Date of Award

2017

Degree Name

English

College

College of Liberal Arts

Type of Degree

M.A.

Document Type

Thesis

First Advisor

Kristen Lillvis

Second Advisor

Walter Squire

Third Advisor

Sarah A. Chavez

Abstract

Motherhood is not a monolithic experience. The intersections of race, gender, sexuality, and class are integral facets that influence and control how one practices maternity, especially in a white hegemonic state. Further, control and choice serve as contributing factors, influencing the level of control women have over entering maternity and how a mother claims ties to her offspring. With these intersectional factors and control measures combined, motherhood is a complicated matter, one that influences how women practice maternity. The practice of motherhood is influenced by race, with black women experiencing a historical struggle in their relationships with motherhood. These difficulties include how one enters maternity, specifically how it assists or detracts from their social standing in societies that disempower women, the ways in which black mothers lay claim to both their bodies and their offspring, and the ways the white hegemony and some black scholars have differently constructed black matriarchies. It is the purpose of this thesis to not only uncover new analyses of four novels depicting black motherhood but also introduce theoretical terms to further uncover the multiplicities of black motherhood. To discuss the different facets of black motherhood and how black women, specifically in texts that occur in different time periods—the future, the colonial era, and both the nineteenth and twentieth centuries in the United States—practice maternity under circumstances influenced by dominating power structures, my thesis incorporates Octavia E. Butler’s Patternmaster (1976), Butler’s Wild Seed (1980), Toni Morrison’s Beloved (1987), and Crystal Wilkinson’s The Birds of Opulence (2015). These texts work together to uncover the central elements of this thesis—choice, ownership of kin, and the shared history of black matriarchies.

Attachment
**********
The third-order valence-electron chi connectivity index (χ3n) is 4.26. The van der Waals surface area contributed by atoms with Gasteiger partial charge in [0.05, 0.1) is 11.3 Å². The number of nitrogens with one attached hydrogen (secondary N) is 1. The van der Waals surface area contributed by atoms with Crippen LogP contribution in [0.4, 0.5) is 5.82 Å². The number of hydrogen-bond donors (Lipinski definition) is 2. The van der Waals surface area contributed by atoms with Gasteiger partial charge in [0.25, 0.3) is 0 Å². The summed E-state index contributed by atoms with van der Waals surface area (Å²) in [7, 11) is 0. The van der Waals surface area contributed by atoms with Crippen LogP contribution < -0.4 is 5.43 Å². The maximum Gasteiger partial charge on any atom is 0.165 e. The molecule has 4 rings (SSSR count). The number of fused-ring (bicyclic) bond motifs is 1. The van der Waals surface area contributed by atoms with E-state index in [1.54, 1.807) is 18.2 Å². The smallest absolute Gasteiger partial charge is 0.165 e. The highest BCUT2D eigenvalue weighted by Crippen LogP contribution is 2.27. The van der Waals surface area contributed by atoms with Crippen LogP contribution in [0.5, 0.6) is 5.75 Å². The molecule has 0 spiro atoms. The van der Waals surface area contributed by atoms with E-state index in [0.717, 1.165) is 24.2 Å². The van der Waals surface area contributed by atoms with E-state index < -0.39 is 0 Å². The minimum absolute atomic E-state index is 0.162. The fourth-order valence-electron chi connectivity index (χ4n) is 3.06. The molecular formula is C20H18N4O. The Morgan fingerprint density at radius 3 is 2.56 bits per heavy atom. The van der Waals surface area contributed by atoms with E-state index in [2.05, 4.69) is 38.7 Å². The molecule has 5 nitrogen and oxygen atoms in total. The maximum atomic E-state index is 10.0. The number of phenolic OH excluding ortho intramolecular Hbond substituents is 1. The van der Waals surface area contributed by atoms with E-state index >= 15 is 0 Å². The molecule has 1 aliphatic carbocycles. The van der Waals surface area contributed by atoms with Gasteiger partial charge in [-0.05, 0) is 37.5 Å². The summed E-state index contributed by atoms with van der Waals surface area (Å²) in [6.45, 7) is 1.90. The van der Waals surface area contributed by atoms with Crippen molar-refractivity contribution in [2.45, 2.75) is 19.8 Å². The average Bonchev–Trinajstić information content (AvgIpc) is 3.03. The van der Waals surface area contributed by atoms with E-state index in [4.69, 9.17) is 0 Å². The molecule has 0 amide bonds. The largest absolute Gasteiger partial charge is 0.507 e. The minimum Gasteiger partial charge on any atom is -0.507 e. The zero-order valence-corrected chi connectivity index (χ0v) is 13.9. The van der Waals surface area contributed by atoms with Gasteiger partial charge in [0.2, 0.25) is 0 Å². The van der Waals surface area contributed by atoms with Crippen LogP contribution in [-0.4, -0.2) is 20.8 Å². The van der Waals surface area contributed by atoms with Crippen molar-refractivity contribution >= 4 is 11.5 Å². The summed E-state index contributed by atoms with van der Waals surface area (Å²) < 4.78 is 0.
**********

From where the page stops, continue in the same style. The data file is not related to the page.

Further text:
Subject(s)

Motherhood in literature.

African American families in literature.

African American women in literature.

Mother and child in literature.

Mothers in literature.

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